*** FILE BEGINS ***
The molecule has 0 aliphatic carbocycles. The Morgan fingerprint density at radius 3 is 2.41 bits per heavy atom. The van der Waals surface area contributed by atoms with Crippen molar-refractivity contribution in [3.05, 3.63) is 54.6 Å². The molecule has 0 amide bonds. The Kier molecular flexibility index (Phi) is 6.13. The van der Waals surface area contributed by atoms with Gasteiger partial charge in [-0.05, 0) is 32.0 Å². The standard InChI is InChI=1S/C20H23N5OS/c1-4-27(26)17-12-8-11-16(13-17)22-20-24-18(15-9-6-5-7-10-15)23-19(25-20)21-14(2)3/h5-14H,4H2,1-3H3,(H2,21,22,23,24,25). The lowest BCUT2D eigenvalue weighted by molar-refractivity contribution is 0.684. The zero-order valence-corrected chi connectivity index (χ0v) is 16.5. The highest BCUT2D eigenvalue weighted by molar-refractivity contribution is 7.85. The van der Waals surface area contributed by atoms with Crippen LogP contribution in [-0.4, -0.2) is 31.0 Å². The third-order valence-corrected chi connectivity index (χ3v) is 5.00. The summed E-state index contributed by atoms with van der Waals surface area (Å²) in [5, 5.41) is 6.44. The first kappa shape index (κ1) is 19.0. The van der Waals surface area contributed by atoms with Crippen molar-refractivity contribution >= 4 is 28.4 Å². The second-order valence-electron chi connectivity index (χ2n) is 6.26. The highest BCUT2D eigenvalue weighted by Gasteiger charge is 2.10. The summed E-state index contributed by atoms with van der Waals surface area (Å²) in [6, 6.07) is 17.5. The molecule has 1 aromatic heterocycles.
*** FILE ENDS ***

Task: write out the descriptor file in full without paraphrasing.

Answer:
The molecule has 0 aliphatic carbocycles. The Morgan fingerprint density at radius 3 is 2.41 bits per heavy atom. The van der Waals surface area contributed by atoms with Crippen molar-refractivity contribution in [3.05, 3.63) is 54.6 Å². The molecule has 0 amide bonds. The Kier molecular flexibility index (Phi) is 6.13. The van der Waals surface area contributed by atoms with Gasteiger partial charge in [-0.05, 0) is 32.0 Å². The standard InChI is InChI=1S/C20H23N5OS/c1-4-27(26)17-12-8-11-16(13-17)22-20-24-18(15-9-6-5-7-10-15)23-19(25-20)21-14(2)3/h5-14H,4H2,1-3H3,(H2,21,22,23,24,25). The lowest BCUT2D eigenvalue weighted by molar-refractivity contribution is 0.684. The zero-order valence-corrected chi connectivity index (χ0v) is 16.5. The highest BCUT2D eigenvalue weighted by molar-refractivity contribution is 7.85. The van der Waals surface area contributed by atoms with Crippen LogP contribution in [-0.4, -0.2) is 31.0 Å². The third-order valence-corrected chi connectivity index (χ3v) is 5.00. The summed E-state index contributed by atoms with van der Waals surface area (Å²) in [5, 5.41) is 6.44. The first kappa shape index (κ1) is 19.0. The van der Waals surface area contributed by atoms with Crippen molar-refractivity contribution >= 4 is 28.4 Å². The second-order valence-electron chi connectivity index (χ2n) is 6.26. The highest BCUT2D eigenvalue weighted by Gasteiger charge is 2.10. The summed E-state index contributed by atoms with van der Waals surface area (Å²) in [6, 6.07) is 17.5. The molecule has 1 aromatic heterocycles.